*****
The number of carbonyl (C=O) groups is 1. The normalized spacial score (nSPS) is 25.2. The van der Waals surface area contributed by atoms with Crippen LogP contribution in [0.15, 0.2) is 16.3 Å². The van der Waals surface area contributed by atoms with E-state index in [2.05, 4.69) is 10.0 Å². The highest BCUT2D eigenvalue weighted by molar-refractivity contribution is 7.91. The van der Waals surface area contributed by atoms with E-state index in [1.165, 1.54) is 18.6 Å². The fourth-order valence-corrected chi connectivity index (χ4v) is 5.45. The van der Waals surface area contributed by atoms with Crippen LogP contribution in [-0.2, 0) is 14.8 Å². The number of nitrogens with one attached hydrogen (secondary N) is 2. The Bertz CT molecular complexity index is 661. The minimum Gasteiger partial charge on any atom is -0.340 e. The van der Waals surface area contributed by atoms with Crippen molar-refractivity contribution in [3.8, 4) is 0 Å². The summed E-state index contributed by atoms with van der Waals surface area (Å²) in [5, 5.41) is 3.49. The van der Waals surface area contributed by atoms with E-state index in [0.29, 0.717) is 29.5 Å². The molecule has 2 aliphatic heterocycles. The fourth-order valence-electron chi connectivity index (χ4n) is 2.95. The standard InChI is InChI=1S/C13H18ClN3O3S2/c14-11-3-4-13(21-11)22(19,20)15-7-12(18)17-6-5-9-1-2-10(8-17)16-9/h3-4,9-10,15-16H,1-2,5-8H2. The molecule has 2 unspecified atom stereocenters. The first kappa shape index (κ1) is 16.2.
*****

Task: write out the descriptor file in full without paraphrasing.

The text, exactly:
The number of carbonyl (C=O) groups is 1. The normalized spacial score (nSPS) is 25.2. The van der Waals surface area contributed by atoms with Crippen LogP contribution in [0.15, 0.2) is 16.3 Å². The van der Waals surface area contributed by atoms with E-state index in [2.05, 4.69) is 10.0 Å². The highest BCUT2D eigenvalue weighted by molar-refractivity contribution is 7.91. The van der Waals surface area contributed by atoms with E-state index in [1.165, 1.54) is 18.6 Å². The fourth-order valence-corrected chi connectivity index (χ4v) is 5.45. The van der Waals surface area contributed by atoms with Crippen LogP contribution in [-0.2, 0) is 14.8 Å². The number of nitrogens with one attached hydrogen (secondary N) is 2. The Bertz CT molecular complexity index is 661. The minimum Gasteiger partial charge on any atom is -0.340 e. The van der Waals surface area contributed by atoms with Crippen molar-refractivity contribution in [3.8, 4) is 0 Å². The summed E-state index contributed by atoms with van der Waals surface area (Å²) in [5, 5.41) is 3.49. The van der Waals surface area contributed by atoms with E-state index in [0.29, 0.717) is 29.5 Å². The molecule has 2 aliphatic heterocycles. The fourth-order valence-electron chi connectivity index (χ4n) is 2.95. The standard InChI is InChI=1S/C13H18ClN3O3S2/c14-11-3-4-13(21-11)22(19,20)15-7-12(18)17-6-5-9-1-2-10(8-17)16-9/h3-4,9-10,15-16H,1-2,5-8H2. The molecule has 2 unspecified atom stereocenters. The first kappa shape index (κ1) is 16.2.